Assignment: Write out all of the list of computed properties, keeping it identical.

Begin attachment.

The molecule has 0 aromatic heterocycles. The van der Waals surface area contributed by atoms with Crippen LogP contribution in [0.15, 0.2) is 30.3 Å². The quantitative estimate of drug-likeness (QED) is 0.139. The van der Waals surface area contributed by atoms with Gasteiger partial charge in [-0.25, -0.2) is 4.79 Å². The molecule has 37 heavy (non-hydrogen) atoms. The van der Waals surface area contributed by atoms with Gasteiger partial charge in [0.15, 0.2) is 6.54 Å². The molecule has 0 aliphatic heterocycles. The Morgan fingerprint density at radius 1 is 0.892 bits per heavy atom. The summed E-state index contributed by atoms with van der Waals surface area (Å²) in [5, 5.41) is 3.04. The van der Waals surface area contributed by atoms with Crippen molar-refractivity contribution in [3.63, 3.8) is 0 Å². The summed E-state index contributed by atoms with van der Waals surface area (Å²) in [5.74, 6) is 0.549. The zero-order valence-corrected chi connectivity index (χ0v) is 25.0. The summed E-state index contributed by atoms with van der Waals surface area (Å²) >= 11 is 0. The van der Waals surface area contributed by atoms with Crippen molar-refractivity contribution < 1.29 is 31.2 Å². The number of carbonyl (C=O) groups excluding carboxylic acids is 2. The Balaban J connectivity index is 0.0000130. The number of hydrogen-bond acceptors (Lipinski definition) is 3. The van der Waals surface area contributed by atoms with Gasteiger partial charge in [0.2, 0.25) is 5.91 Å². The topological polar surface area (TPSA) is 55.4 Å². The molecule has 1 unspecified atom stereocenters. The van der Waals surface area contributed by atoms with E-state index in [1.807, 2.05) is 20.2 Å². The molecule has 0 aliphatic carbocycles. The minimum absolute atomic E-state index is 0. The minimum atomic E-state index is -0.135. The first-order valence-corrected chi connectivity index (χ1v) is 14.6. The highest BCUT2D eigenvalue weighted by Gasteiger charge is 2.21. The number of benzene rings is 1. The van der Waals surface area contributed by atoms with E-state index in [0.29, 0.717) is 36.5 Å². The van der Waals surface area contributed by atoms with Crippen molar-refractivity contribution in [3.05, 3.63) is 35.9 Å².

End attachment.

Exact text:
The molecule has 0 aromatic heterocycles. The van der Waals surface area contributed by atoms with Crippen LogP contribution in [0.15, 0.2) is 30.3 Å². The quantitative estimate of drug-likeness (QED) is 0.139. The van der Waals surface area contributed by atoms with Gasteiger partial charge in [-0.25, -0.2) is 4.79 Å². The molecule has 37 heavy (non-hydrogen) atoms. The van der Waals surface area contributed by atoms with Gasteiger partial charge in [0.15, 0.2) is 6.54 Å². The molecule has 0 aliphatic heterocycles. The Morgan fingerprint density at radius 1 is 0.892 bits per heavy atom. The summed E-state index contributed by atoms with van der Waals surface area (Å²) in [5, 5.41) is 3.04. The van der Waals surface area contributed by atoms with Crippen molar-refractivity contribution in [3.63, 3.8) is 0 Å². The summed E-state index contributed by atoms with van der Waals surface area (Å²) in [5.74, 6) is 0.549. The zero-order valence-corrected chi connectivity index (χ0v) is 25.0. The summed E-state index contributed by atoms with van der Waals surface area (Å²) >= 11 is 0. The van der Waals surface area contributed by atoms with Crippen molar-refractivity contribution < 1.29 is 31.2 Å². The number of carbonyl (C=O) groups excluding carboxylic acids is 2. The Balaban J connectivity index is 0.0000130. The number of hydrogen-bond acceptors (Lipinski definition) is 3. The van der Waals surface area contributed by atoms with Gasteiger partial charge in [0.2, 0.25) is 5.91 Å². The topological polar surface area (TPSA) is 55.4 Å². The molecule has 1 unspecified atom stereocenters. The van der Waals surface area contributed by atoms with E-state index in [1.807, 2.05) is 20.2 Å². The molecule has 0 aliphatic carbocycles. The minimum absolute atomic E-state index is 0. The minimum atomic E-state index is -0.135. The first-order valence-corrected chi connectivity index (χ1v) is 14.6. The highest BCUT2D eigenvalue weighted by Gasteiger charge is 2.21. The number of benzene rings is 1. The van der Waals surface area contributed by atoms with E-state index in [0.29, 0.717) is 36.5 Å². The van der Waals surface area contributed by atoms with Crippen molar-refractivity contribution in [3.05, 3.63) is 35.9 Å².